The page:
Dementia Sufferers' Behavior Improved By Laughter: Study
Dementia sufferers showed improvements in their behavior after being encouraged to laugh as part of a study of four hundred people across 36 nursing homes.
Patients who had amusing visits from a "humor therapist" and were cared for by staff under a "laughter boss" were less agitated, reports the Herald Sun.
"Humor therapist" Jean-Paul Bell adopted the guise of an elevator attendant to become a "humor valet" for half the residents, most of whom had dementia, for three months.
A staff member was also trained to be a "laughter boss". Acting as a control, the remaining 200 residents did not receive any extra doses of humor, the University of NSW study found.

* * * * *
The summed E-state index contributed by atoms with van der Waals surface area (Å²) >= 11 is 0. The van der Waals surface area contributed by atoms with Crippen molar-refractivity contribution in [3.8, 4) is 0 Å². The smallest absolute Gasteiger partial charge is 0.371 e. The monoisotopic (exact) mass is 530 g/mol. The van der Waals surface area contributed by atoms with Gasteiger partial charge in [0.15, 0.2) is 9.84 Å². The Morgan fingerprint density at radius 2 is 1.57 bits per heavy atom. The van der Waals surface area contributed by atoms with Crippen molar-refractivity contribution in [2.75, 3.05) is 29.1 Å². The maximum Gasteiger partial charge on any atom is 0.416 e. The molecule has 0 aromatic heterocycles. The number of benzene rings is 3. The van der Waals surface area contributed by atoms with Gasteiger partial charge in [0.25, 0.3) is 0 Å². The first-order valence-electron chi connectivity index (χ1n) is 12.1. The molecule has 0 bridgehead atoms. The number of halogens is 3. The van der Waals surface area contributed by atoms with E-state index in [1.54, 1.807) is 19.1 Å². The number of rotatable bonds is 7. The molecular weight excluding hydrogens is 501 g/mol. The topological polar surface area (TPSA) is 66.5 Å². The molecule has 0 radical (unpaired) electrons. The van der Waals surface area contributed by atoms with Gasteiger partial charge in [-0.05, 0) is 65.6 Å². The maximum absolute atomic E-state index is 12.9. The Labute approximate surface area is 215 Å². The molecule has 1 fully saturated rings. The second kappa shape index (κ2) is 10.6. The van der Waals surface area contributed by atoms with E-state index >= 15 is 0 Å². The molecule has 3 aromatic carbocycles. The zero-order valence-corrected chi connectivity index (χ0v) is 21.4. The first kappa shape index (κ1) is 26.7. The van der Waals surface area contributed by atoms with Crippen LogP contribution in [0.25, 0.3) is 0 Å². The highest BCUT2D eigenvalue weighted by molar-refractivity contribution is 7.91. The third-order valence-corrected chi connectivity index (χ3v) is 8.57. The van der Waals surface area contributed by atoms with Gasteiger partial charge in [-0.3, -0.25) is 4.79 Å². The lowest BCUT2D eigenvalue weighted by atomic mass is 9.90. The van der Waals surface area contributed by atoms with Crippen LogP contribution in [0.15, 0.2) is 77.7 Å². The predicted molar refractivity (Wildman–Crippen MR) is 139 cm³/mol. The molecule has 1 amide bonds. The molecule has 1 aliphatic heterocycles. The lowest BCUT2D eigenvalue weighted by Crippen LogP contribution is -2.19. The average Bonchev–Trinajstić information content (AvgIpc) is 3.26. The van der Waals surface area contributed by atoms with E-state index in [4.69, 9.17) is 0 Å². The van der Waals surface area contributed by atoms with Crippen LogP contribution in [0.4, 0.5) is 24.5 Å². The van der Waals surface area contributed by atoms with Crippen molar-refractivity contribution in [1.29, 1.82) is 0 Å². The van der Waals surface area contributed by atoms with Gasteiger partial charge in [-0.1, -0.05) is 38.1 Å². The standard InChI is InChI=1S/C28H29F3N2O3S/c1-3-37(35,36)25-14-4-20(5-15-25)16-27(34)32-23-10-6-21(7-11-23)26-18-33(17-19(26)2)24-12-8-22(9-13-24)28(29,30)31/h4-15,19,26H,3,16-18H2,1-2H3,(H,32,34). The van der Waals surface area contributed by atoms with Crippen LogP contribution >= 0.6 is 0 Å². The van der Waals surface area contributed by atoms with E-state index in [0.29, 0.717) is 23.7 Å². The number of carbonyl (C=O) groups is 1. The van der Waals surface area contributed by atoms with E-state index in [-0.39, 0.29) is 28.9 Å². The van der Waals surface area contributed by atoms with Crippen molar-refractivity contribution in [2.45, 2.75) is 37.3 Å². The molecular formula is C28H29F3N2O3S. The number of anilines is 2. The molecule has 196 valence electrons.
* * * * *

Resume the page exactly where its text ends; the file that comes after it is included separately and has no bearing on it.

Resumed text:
Lead researcher Dr Lee-Fay Low said residents who received the humor therapy showed a 20 per cent reduction in aggression, wandering, screaming and repetitive behaviour.
“There's evidence to show that people with dementia still experience humor and to the same amount of enjoyment as people without dementia but they find different things funny”, Dr Lee-Fay Low said.
"I think in some facilities they are very task focused and think, 'we have to do baths, showers, food and cleaning,’” he noted.